The Obama Administration’s enactment of the Home Affordable Modification Program (HAMP) was intended to help curb the mortgage crisis of 2008 by helping homeowners with loan modifications on their mortgage debt. The law allows homeowners to have reduced interest rates or loan extensions if that makes it easier for them to pay their mortgage on time. In response to the new laws, Bank of America brought in third-party vendors to “handle grievances from lawmakers and regulators on behalf of borrowers,” according to Deal Breaker.
One such vendor was Urban Lending, whose addition to the company was intended to ease the process of helping homeowners. According to nine former Urban Lending employees, however, Bank of America instructed the company to stall homeowners by placing insurmountable hurtles and obstacles in their way. Mortgage borrowers were asked to repeatedly submit paperwork, finding their incomes miscalculated or other paperwork mishandled. These delays often led to the foreclosure of homeowner’s houses.
According to Business Week, Bank of America “sent the highest percentage of rejected customers into foreclosure” at 33 percent, with the industry average at 22 percent.
One of the former Urban Lending employees that spoke out about his former company’s malicious practices explained that everyone at the company knew they weren’t truly helping people with their mortgages.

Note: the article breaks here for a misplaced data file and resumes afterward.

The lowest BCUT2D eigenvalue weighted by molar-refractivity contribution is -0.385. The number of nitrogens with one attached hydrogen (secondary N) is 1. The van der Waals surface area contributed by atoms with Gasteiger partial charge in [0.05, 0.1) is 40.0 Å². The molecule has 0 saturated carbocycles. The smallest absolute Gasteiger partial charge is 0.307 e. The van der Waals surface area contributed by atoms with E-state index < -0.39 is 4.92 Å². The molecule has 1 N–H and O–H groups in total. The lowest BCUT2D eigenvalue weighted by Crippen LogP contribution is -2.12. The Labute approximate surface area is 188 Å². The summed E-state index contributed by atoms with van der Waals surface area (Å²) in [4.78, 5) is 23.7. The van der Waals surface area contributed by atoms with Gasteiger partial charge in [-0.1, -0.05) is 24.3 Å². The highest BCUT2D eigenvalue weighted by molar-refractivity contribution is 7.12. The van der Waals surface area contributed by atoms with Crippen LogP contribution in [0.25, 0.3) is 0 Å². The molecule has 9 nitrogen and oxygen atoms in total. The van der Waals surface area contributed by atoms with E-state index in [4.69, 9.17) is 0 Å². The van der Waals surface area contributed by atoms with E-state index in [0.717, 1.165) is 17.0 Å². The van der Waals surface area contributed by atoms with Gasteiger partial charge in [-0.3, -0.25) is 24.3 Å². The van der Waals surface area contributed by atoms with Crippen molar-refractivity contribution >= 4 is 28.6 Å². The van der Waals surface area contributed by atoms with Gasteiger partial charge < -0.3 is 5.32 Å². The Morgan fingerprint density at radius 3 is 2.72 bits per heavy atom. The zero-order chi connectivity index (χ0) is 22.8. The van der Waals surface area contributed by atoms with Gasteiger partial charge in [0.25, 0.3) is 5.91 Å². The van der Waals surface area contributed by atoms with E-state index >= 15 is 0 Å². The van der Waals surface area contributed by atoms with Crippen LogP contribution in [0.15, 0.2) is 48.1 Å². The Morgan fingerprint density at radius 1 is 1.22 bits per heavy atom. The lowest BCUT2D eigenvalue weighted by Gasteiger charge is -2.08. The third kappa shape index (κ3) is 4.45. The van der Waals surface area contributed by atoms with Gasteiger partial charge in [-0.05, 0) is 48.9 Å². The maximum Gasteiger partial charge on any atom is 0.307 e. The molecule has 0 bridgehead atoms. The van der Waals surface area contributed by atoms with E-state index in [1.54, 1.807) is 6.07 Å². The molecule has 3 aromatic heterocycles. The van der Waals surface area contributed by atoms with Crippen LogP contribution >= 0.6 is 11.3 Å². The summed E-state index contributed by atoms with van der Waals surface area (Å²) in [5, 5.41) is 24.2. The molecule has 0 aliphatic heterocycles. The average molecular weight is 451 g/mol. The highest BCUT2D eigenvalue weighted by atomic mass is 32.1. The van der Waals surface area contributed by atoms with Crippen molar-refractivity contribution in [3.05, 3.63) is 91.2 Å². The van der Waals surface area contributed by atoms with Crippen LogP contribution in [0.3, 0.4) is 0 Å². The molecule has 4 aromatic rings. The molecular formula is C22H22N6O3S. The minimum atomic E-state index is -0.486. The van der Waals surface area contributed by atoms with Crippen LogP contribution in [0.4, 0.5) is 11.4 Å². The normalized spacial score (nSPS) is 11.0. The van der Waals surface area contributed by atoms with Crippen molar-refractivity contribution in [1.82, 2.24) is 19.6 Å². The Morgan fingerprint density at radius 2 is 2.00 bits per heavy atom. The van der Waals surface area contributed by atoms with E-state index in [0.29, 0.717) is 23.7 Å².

“Everyone knew that we weren’t helping people. They were giving us all the pressure and none of the power to change anything. It was this absurd, self-contained ecosystem of worthlessness,” said Erik Schnackenberg, a former Urban Lending customer service member.
Schnackenberg explains that Urban Lending employees were even given a monthly allotment of gift cards to distribute to disgruntled customers. The gift cards were valued at $25 to $50 dollars.
Urban Lending’s current general counsel and executive vice president for human resources Glenn Stevens, however, maintains that the company never had a policy of delaying HAMP-related services for its customers. Stevens described the statements of Schnackenberg and the other employees as “baseless,” claiming they “constitute nothing more than the unsubstantiated accusations of a few disgruntled ex-employees.”
In July, homeowners filed a complaint against Urban Lending and Bank of America in a Colorado federal court. The case is still pending, so Bank of America employees have refused to comment on the issue as a result of the litigation.